Noah, his family, and a bunch of animals sailed in the storms for 40 days and 40 nights hoping the rain would stop. The Hebrew children were slaves in Egypt for 400 years crying out to God for a savior. They then spent 40 years in the wilderness trying to find the way God was leading them. Israel/Judah then spent (approximately) 70 years in exile being captive to the Assyrians and the Babylonians before returning to Jerusalem. It never got better as the Persians, the Greeks, and finally the Romans controlled their lands. The final, devastating blow to Israel was delivered at the destruction of Herod’s rebuilt temple in 70 AD. The history of God’s people is difficult to explain and painful to rehearse. It is, however, pertinent to living life in the presence of a God who creates life and calls that life to a faithful and holy obedience.
Kingdoms, dynasties, and republics have come and gone. Sometimes they are promoted as God’s tool. Other times, they are seen as the devil’s weapon. Occasionally, a bit of both characterizations is likely true. There is good and bad in this world and good and bad in people. There is also a God who is alive and who is at work in the midst of the good and the bad, the beautiful and the ugly, the chosen and the rejected of the world. Believe that with all of your heart, and use it as a context for viewing the world and the world’s events.
America now has lived through 50 years of wilderness wandering and exile as the voice of Dr. Martin Luther King, Jr. was lost on April 4, 1968. It is a sad and joyful day. Sad in that his life was taken way too early by a sinful man and his evil, racist culture. Joyful in that God has used the words and leadership of Dr. King in a powerful way to change the world. If you look closely, you will see that even America has changed a little bit. And we aren’t really that fast at learning and changing. In many ways we still prefer the exile of separation and division over the promised land of ALL God’s people living faith, hope and love.
The Rev. Dr. Martin Luther King, Jr was one of my brothers. I miss him, though I didn’t know him. I love him, though I never embraced him. I need him, though he has never preached to me. I follow him, though he has never led a march in my city. I am sad every day that I realize he’s not a living voice in our world.
Racial issues are still present in the land, and in the church. How can this be? The scriptures begin by telling us that God created man in His image. Not white man, or black man, or tan man. God created man in His image. Loving another man/woman is the first and greatest way we honor God. Our songs, our sermons, our writings, our tall steeples, our global programs are only tokens and tools pointing toward the overall mission of God. THE mission is to love God, and that means to love those things that bear his image.
God didn’t invent guns or abortion or borders or democrats or republicans or any of the other things that politically divide our Christian congregations today. God invented man/woman, and He then said we were a good creation. Let me say that again. God created man in His image. Not some men, but all men. Not white men, but all men. And just to be clear, the use of ‘man’ is not a gender claim, but a statement about all of humanity sparked into being by God’s intentional act and care. God created it, said it was good, and then He went about loving what He created.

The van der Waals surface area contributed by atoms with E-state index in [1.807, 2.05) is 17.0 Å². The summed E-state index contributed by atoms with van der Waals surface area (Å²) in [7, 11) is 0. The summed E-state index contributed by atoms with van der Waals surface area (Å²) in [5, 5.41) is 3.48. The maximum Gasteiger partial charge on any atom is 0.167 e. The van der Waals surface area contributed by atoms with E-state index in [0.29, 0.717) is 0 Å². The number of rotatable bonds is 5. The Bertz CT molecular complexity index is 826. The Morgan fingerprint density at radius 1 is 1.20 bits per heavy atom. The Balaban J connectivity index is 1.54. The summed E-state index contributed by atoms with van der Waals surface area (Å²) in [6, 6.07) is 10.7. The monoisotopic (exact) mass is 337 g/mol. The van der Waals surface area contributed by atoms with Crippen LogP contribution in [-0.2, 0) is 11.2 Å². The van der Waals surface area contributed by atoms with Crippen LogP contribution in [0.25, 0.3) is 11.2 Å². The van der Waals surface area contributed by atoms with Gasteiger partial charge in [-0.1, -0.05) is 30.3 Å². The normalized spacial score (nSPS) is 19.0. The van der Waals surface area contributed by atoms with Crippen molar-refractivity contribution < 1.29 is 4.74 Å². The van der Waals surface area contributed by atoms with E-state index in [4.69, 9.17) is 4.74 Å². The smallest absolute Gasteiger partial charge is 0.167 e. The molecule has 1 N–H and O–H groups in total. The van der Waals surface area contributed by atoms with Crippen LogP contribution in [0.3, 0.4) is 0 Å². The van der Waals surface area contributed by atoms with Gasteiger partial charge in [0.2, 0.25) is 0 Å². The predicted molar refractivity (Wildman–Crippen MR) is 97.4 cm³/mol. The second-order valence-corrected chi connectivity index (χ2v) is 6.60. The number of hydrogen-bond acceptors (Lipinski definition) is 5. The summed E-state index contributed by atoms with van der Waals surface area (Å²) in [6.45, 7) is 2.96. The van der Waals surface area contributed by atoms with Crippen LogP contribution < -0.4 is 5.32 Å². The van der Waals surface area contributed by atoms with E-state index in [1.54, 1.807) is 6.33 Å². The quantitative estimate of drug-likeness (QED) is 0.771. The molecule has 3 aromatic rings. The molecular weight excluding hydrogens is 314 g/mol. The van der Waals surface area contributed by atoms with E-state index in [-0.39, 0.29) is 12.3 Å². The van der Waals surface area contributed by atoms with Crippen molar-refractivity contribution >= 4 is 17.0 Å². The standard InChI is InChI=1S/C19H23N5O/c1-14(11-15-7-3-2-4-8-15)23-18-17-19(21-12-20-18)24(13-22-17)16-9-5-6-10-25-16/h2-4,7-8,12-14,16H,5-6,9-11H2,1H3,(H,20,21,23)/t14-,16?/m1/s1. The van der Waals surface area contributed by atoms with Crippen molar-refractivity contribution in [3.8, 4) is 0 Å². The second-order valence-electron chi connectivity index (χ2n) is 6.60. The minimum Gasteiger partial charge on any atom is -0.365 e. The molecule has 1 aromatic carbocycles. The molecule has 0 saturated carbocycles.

If you want to honor God today, start by loving others. Make a gesture to be reconciled to someone that you are separated from regardless of race, tradition, or politics. Open your door to a stranger that needs your protection and your company. Extend your hand to people who need help and don’t do it for you or your conscience. Do it because God created them in His image just like He did you.
Whatever you do today, don’t do it because it’s the 50th anniversary of Dr. King’s murder. Do it because not only is it the decent thing to do, it is the righteous thing to do. Let the church be the leader in loving all people and being the voice of justice in all communities.
Listen to these beautiful words from Dr. King to the church in Alabama (and around the world).
“There was a time when the church was very powerful. It was during that period when the early Christians rejoiced when they were deemed worthy to suffer for what they believed. In those days the church was not merely a thermometer that recorded the ideas and principles of popular opinion; it was a thermostat that transformed the mores of society. Whenever the early Christians entered a town the power structure got disturbed and immediately sought to convict them for being “disturbers of the peace” and “outside agitators.” But they went on with the conviction that they were “a colony of heaven,” and had to obey God rather than man. They were small in number but big in commitment. They were too God-intoxicated to be “astronomically intimidated.” They brought an end to such ancient evils as infanticide and gladiatorial contest.” (MLK, Jr. – 1963)
I’m daring to dream today. I’m not dreaming the dream that Martin Luther King, Jr. crafted for a sermon. (Thank God he did!) I am dreaming the dream that God placed in my heart a long time ago. I refuse to let it be cut down or killed by greed, fear, pride, or power. In this week following the resurrection of our Lord, I dare to dream that God would raise up the American church to be big on our commitment to love what God has created and live large into where God is calling us. Fifty years of listening to sermon recordings and reading quotes has left us hungry and thirsty for more of this kind of theology. We need it today more than ever. We need to dream again. We need to find that Godly power again. We need to love again. We need God’s deliverance again.
Come Lord Jesus come!